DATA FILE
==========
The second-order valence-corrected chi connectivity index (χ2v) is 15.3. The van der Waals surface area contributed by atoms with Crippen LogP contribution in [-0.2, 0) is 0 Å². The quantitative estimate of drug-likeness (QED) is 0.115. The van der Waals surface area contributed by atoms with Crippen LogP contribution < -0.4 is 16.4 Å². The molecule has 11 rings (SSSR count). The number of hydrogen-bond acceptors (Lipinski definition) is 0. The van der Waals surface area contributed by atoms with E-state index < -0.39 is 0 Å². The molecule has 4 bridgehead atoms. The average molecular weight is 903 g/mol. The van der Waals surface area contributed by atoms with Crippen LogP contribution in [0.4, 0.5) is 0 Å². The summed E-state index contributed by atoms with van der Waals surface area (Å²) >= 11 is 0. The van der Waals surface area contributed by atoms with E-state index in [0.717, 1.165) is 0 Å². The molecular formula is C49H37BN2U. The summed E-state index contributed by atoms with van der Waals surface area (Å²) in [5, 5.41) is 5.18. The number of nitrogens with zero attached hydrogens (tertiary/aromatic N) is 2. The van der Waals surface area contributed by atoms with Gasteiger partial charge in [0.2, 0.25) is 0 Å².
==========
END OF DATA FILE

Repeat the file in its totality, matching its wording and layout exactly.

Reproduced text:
The second-order valence-corrected chi connectivity index (χ2v) is 15.3. The van der Waals surface area contributed by atoms with Crippen LogP contribution in [-0.2, 0) is 0 Å². The quantitative estimate of drug-likeness (QED) is 0.115. The van der Waals surface area contributed by atoms with Crippen LogP contribution < -0.4 is 16.4 Å². The molecule has 11 rings (SSSR count). The number of hydrogen-bond acceptors (Lipinski definition) is 0. The van der Waals surface area contributed by atoms with E-state index < -0.39 is 0 Å². The molecule has 4 bridgehead atoms. The average molecular weight is 903 g/mol. The van der Waals surface area contributed by atoms with Crippen LogP contribution in [0.4, 0.5) is 0 Å². The summed E-state index contributed by atoms with van der Waals surface area (Å²) >= 11 is 0. The van der Waals surface area contributed by atoms with E-state index in [0.717, 1.165) is 0 Å². The molecular formula is C49H37BN2U. The summed E-state index contributed by atoms with van der Waals surface area (Å²) in [5, 5.41) is 5.18. The number of nitrogens with zero attached hydrogens (tertiary/aromatic N) is 2. The van der Waals surface area contributed by atoms with Gasteiger partial charge in [0.2, 0.25) is 0 Å².